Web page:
When it comes to online equipment dealers, you either have to fight ‘em or join ‘em.
Many dealers face the threat — real and perceived — of other retailers who sell parts online. Many customers shop online and spec out the equipment they want so they can ask several dealers to quote. How does your operation built around bricks and mortar compete with so-called online retailers?
Customers who shop online want the best of both worlds. They want to experience the products (demonstrations, touch, feel) and they want to buy online (discounts, availability). Who wouldn’t want both?
How to Compete
But the need to deliver both the customer experience and to compete with online retailing presents a business dilemma.
The loss of volume and/or margin to online retailers from a business model centered on paying for brick and mortar (and inventory, tools, image, etc.) may threaten your business model and make it economically unsustainable. So how do you compete?
Before we get to the answers, let’s see if we can agree on some assumptions and a few facts.
First, online retailing is here to stay. It is playing a major role in merchandising and marketing no matter the industry. As farmers, contractors and rural lifestylers experience buying books, goods and even appliances from Amazon, they expect no less of a customer experience from their farm equipment dealer.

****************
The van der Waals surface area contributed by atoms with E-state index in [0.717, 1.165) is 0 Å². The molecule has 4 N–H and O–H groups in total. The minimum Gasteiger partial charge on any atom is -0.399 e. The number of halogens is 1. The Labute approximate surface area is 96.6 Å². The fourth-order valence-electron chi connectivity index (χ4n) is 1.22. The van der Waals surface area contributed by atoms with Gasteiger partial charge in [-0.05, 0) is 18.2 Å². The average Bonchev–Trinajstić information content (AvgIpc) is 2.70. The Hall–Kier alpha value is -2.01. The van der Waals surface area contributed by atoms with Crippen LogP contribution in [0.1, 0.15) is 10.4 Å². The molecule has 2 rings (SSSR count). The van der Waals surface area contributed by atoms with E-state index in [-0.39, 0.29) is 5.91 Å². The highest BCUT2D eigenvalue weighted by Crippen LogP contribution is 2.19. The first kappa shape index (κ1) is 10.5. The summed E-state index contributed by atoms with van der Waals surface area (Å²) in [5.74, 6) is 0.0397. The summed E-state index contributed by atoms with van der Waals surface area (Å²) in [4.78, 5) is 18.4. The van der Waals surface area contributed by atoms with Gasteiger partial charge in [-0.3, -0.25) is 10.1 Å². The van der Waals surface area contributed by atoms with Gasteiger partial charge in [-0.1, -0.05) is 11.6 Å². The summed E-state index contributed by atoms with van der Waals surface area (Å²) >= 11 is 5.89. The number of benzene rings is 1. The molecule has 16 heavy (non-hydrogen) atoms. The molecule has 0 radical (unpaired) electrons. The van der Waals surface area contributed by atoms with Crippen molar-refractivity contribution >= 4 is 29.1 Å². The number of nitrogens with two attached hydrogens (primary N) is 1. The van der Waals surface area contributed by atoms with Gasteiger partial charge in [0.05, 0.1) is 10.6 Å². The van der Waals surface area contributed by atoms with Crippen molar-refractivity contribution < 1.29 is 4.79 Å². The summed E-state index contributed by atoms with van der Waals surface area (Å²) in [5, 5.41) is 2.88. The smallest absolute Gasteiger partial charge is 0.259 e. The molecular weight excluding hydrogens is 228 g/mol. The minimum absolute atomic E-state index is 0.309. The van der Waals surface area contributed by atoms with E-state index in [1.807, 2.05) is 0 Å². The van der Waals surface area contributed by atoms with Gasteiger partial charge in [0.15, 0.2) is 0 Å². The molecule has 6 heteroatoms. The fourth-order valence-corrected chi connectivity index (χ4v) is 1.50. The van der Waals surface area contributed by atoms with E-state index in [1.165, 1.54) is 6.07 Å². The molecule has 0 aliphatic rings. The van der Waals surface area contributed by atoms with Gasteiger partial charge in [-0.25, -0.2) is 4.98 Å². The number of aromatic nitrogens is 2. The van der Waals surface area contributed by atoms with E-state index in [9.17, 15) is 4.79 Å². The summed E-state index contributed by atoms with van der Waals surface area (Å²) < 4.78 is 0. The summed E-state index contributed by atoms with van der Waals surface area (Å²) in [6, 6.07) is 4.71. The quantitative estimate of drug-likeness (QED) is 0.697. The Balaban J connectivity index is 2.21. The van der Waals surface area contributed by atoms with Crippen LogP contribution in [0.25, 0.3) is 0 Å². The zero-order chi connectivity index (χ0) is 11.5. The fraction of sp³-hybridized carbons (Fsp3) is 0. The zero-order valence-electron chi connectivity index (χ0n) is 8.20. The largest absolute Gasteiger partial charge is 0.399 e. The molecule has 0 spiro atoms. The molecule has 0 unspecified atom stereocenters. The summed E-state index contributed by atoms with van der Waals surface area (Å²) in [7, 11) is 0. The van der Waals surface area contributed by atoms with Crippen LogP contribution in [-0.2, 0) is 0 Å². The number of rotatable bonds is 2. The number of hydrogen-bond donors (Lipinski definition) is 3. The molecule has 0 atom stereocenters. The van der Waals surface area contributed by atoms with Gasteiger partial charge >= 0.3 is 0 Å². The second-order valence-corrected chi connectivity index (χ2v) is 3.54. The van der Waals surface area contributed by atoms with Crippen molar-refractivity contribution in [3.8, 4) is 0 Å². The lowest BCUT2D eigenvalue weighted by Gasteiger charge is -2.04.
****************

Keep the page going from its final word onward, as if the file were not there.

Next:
In previous columns, we’ve stated the tremendous increase in the number of mobile devices used by farmers, as well as their use of social media to stay in touch with what is going on. (See “Social Media: Colossal Waste of Time or the Future of Markeing?,” Farm Equipment, March 2014).
Your customers are far more sophisticated, plugged in and mobile than ever. And these trends are accelerating. (See “Are You Ready for the 2nd Machine Age?” Farm Equipment, April/May 2014)
Second, those who adapt the fastest will survive and thrive. The disruption to the traditional bricks and mortar business model creates opportunities. Those who exploit the opportunities created by online retailing will benefit.
Third, understanding customer benefits and needs can help dealers form the core of a new business model.
What are the benefits and needs of your online customer and what do they want from online retailers?
- Access to the widest variety of products, services and information no matter where the retailer, or their inventory or production facilities are located.
- Ease of shopping with little time and physical activity required to shop and buy.
- Any time, any place, 24/7/365 access from their mobile devices.
- Best price or value available.
If online retailing is impacting your business, how do you react?
1. Use disrupting technologies to fight technologies-based disruption. Use mobile as well as web-based applications to provide the widest access to:
- All your products (equipment, parts by brand and application)
- Your value-added services and information (stock levels, pricing and purchasing details)
- Your stores (locations, contacts, inside views, departments concerned, delivery practices)
- Develop your own app so online customers can buy anything at anytime.